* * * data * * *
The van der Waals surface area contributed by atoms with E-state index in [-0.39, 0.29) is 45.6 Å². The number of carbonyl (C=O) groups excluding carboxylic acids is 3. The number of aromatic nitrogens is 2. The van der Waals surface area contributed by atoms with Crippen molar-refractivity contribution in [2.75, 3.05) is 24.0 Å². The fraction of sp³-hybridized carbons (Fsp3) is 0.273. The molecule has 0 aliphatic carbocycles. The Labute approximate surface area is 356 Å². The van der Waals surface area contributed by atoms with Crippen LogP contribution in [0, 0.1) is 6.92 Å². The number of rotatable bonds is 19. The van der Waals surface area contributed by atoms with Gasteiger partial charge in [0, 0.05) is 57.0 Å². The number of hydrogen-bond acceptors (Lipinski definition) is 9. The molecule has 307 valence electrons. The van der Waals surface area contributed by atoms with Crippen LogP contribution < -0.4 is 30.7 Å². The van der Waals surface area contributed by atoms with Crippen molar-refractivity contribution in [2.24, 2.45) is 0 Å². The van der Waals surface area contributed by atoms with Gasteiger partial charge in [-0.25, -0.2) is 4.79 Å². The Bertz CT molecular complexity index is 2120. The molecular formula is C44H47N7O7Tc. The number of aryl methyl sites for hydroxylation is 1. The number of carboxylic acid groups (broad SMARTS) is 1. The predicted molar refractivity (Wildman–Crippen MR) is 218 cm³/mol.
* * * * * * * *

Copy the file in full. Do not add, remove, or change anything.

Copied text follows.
The van der Waals surface area contributed by atoms with E-state index in [-0.39, 0.29) is 45.6 Å². The number of carbonyl (C=O) groups excluding carboxylic acids is 3. The number of aromatic nitrogens is 2. The van der Waals surface area contributed by atoms with Crippen molar-refractivity contribution in [2.75, 3.05) is 24.0 Å². The fraction of sp³-hybridized carbons (Fsp3) is 0.273. The molecule has 0 aliphatic carbocycles. The Labute approximate surface area is 356 Å². The van der Waals surface area contributed by atoms with Crippen LogP contribution in [0, 0.1) is 6.92 Å². The number of rotatable bonds is 19. The van der Waals surface area contributed by atoms with Gasteiger partial charge in [0, 0.05) is 57.0 Å². The number of hydrogen-bond acceptors (Lipinski definition) is 9. The molecule has 307 valence electrons. The van der Waals surface area contributed by atoms with Crippen LogP contribution < -0.4 is 30.7 Å². The van der Waals surface area contributed by atoms with Crippen molar-refractivity contribution in [2.24, 2.45) is 0 Å². The van der Waals surface area contributed by atoms with Gasteiger partial charge in [-0.25, -0.2) is 4.79 Å². The Bertz CT molecular complexity index is 2120. The molecular formula is C44H47N7O7Tc. The number of aryl methyl sites for hydroxylation is 1. The number of carboxylic acid groups (broad SMARTS) is 1. The predicted molar refractivity (Wildman–Crippen MR) is 218 cm³/mol.